As the council presses ahead with its incinerator plan, Coun Mark Dobson is the man in the hot seat.
As executive member for environmental services, it is his job to help steer the project through the council.
Born and brought up in east Leeds, he says he understands the objectors’ concerns but argues the case for the new plant is compelling, not least the financial implications of failing to take action.
In 2010-11 the council shelled out £9.2m in landfill tax. The charge is due to rise over the next few years and by 2014-15 the landfill tax bill could stand at £13.7m a year.
Burning rubbish rather than burying it in the ground is forecast to save the council over £203.9m over the life of the 25-year contract the council intends to sign with Veolia.
Coun Dobson said the council had started the search for a solution to the city’s waste problem with an open mind and incineration had emerged as clearly the best option.
He said: “We looked at other technologies but given the volume we will have to deal with, this is the best approach. It creates green electricity and there is the potential through a combined heat and power facility to supply heat to properties in the area.
“It is good for the environment because burying the rubbish would produce over 62,000 tonnes of greenhouse gases each year.”
A pre-planning application given by Veolia representatives to the council’s east plans panel earlier this year indicated the incinerator site would cover 3.3 hectares and that the plant would have two buildings. The tallest would rise to about 42m and would include a chimney stack rising a further 33m above the building.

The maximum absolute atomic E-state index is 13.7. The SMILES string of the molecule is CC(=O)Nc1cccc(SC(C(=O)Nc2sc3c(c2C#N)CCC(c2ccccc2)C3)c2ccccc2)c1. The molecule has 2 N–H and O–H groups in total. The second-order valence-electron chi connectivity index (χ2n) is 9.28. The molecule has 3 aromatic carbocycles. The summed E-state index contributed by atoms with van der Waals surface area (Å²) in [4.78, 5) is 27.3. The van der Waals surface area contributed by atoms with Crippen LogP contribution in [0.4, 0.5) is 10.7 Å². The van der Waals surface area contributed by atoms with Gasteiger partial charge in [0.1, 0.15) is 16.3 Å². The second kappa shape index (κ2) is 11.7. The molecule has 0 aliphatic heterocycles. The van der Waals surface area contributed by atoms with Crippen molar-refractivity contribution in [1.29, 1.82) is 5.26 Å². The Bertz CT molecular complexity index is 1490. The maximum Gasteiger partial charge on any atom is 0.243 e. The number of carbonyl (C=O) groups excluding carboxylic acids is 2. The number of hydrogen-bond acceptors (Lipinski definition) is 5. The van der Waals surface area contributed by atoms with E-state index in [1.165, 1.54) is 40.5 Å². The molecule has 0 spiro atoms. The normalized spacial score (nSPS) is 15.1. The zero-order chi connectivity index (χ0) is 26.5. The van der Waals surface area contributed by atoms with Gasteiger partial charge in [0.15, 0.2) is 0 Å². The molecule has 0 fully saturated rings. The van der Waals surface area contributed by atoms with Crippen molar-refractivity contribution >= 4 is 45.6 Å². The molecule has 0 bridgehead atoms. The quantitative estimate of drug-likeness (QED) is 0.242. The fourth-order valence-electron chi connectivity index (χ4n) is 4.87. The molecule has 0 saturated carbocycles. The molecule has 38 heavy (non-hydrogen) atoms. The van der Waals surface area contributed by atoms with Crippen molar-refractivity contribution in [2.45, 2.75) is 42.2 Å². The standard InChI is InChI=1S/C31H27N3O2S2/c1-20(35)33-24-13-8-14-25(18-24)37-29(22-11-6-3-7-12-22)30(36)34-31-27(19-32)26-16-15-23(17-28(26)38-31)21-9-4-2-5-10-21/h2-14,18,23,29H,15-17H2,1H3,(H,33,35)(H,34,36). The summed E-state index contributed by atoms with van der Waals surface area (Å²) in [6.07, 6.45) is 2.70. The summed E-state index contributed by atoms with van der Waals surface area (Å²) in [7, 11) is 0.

Apart from periods of planned maintenance, the incinerator would operate continuously. All waste operations take place inside the buildings. Access to the facility would be taken from Pontefract Lane via Newmarket Approach.
The first stage of the process would be “mechanical pre-treatment” during which all recyclable waste left in the rubbish would be removed. The remaining refuse would be burned in a process that would create 11 megawatts of electricity, enough to power about 20,000 homes.
Coun Dobson said: “The energy from waste plant will also help boost our recycling rates because it will extract recyclable material that, under our current arrangements, ends up in landfill.”
Some people have expressed concerns over possible health impacts but Coun Dobson said: “It was one of the first questions I asked when I took over this role.
“I wanted to know if there was any scientific data of any adverse effects on public health. The answer was an absolute no.
“People should be reassured that the plant will need an Environment Agency permit to operate. If they don’t think it’s fit for purpose, it won’t operate.
“I have been to a similar facility in Sheffield and looked at the process that scrubs any toxins from what will be emitted through the chimney.”
He acknowledged the incinerator plan was contentious and said: “We will continue to try to address public concern and be open and transparent.”